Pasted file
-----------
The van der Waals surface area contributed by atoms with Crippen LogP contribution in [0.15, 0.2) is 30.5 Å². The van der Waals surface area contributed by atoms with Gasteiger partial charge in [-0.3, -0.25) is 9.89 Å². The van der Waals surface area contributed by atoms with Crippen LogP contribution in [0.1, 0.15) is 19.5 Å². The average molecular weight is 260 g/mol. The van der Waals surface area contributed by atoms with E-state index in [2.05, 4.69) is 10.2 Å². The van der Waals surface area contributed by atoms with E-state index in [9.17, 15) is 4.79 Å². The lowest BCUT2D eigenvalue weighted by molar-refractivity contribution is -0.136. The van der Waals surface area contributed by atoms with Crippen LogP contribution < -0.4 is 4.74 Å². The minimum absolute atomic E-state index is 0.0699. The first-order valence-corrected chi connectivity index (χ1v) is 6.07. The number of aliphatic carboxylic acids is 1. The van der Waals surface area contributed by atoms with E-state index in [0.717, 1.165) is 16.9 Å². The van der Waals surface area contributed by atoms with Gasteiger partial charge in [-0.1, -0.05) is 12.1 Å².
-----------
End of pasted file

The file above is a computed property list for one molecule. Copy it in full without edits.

The van der Waals surface area contributed by atoms with Crippen LogP contribution in [0.15, 0.2) is 30.5 Å². The van der Waals surface area contributed by atoms with Gasteiger partial charge in [-0.3, -0.25) is 9.89 Å². The van der Waals surface area contributed by atoms with Crippen LogP contribution in [0.1, 0.15) is 19.5 Å². The average molecular weight is 260 g/mol. The van der Waals surface area contributed by atoms with E-state index in [2.05, 4.69) is 10.2 Å². The van der Waals surface area contributed by atoms with E-state index in [9.17, 15) is 4.79 Å². The lowest BCUT2D eigenvalue weighted by molar-refractivity contribution is -0.136. The van der Waals surface area contributed by atoms with Crippen LogP contribution < -0.4 is 4.74 Å². The minimum absolute atomic E-state index is 0.0699. The first-order valence-corrected chi connectivity index (χ1v) is 6.07. The number of aliphatic carboxylic acids is 1. The van der Waals surface area contributed by atoms with E-state index in [0.717, 1.165) is 16.9 Å². The van der Waals surface area contributed by atoms with Gasteiger partial charge in [-0.1, -0.05) is 12.1 Å².